Scan the table, buffet or menu before grabbing for anything or ordering. Pick the foods you really love and rarely eat, then choose small portions of them. If you are going to a restaurant ask if you can choose a la carte, or to leave certain things off your particular dish and to serve you only half a portion and pre-box the rest. IT’S YOUR MEAL, YOUR MONEY, YOUR BODY – YOU HAVE A RIGHT. Kiss the wanker who ridicules you at the table on the cheek and get on with your feast.

Stop and put your fork down between each bite, feel the food in your mouth, and appreciate all its textures, tastes, and smells. Engage in conversation, even if you don’t particularly like that crazy cousin, judgmental in-law or nosy aunt sitting right, next. To (*sigh) you! Or at a holiday party if you don’t care for every single gossipy co-worker or chit-chatty boss, find what to like about them and keep them talking, but also engage… run your mouth as well so that you’re not constantly shoving food in your mouth. And again watch the alcohol as you might say something you shouldn’t!


The holidays are a great time to get to know various family members you really don’t know. And to tell your mom, your dad, your brothers and sisters, the positive things you think about them. Take it from someone who lost both of her parents in the same year, I did not expect the last Thanksgiving or Christmas with them, to be, the last.


That said, don’t avoid something because it’s really bad! Damn! Eat that pecan pie, just don’t eat more than half a slice, take a bite of something else you want to nibble on and save a few calories for the cream in your coffee or that Khalua or after dinner liquor.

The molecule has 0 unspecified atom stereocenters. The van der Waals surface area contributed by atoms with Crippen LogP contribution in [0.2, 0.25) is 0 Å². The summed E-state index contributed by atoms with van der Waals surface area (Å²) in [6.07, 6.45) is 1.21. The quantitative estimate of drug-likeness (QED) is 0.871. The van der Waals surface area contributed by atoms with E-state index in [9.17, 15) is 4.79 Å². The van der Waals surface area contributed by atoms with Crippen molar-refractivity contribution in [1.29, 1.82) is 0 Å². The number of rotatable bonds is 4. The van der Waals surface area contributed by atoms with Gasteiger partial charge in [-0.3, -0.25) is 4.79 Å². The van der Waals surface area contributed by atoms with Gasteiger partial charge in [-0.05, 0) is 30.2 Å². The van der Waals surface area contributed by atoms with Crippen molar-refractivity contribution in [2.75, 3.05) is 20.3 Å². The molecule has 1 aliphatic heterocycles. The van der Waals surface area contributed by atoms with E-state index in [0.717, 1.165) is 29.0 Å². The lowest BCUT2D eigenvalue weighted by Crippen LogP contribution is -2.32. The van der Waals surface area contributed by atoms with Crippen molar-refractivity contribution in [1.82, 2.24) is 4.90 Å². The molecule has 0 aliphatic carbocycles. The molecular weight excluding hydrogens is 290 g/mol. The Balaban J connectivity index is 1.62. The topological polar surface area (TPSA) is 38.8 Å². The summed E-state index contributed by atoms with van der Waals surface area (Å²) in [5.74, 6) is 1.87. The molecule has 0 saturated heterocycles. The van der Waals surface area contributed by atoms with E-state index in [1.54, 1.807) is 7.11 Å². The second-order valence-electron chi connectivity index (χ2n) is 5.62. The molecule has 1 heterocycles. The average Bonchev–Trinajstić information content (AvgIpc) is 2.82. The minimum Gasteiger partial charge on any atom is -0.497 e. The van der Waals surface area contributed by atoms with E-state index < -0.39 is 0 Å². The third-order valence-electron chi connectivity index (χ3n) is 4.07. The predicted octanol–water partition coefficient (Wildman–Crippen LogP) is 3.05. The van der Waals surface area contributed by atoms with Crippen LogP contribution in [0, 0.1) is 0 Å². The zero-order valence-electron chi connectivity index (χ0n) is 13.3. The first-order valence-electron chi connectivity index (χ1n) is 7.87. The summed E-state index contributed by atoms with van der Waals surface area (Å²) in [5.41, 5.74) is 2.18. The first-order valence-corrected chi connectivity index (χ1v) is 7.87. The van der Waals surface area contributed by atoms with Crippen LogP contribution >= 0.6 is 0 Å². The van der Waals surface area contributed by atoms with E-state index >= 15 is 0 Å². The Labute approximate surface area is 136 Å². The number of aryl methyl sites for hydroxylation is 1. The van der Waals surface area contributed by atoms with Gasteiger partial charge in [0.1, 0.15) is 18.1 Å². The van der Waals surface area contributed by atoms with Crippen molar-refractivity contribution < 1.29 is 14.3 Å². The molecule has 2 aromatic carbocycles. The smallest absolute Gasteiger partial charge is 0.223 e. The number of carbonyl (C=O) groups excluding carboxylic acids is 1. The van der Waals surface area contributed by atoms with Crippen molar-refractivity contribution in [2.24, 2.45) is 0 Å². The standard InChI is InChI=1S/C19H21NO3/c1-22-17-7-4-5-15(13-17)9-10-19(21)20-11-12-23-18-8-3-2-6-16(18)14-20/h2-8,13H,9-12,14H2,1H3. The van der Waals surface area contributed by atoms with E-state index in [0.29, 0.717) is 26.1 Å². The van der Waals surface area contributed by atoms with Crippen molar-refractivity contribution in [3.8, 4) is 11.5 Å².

I remember once, a boyfriend’s sister insisted I have a piece of her homemade pumpkin pie (though I doubt she made the crust). My boyfriend and I had plans to have dessert with a couple at their house later. I was already pretty full from dinner and wanted to save room for dessert at our friends’. She pushed, nudged, said it was okay to have seconds on Thanksgiving, blah blah blah... I was nice, thanked her, told her I would love to take a piece home to enjoy at my leisure the next day. She started whispering out loud, that I was rude. She kept repeating, like a chant… rude, rude, rude. I felt awful. I felt picked on, ridiculed, and put on the spot. My boyfriend also looked annoyed and embarrassed, not by his sister, but by me! He did not stand up for me. I ate a bit of her pie and hated it. I did not eat dessert at our friends’ place and felt I had been attacked.


A week later I read an article in Miss manners, that said how a host prepares food as a gift, and to host is to make guests feel comfortable, and welcomed. Hosts or anyone bringing food does so to be generous, not to be validated and appreciated.


I should have sent my boyfriend’s sister this article. But I did not. Since then, I speak up and explain in the nicest way if I’m full or getting there, that I would LOVE to have a huge tank of a stomach, but I do not, so I’d LOVE to take home a Tupperware of their wonderful dish and not miss out. I then thank them later in the week telling them how much I enjoyed it.


DO NOT FALL into ADULT PEER PRESSURE! Again, it’s your body, your mind, and your health.

So, to fall into the platitudes… celebrate Thanksgiving by focusing on giving thanks to the universe, God, life, luck –whatever your philosophy or belief, and enjoy the gathering, more than or as much as the food.

And one last thing…. I think the leftovers are way better than the actual meal!


Happy Thanksgiving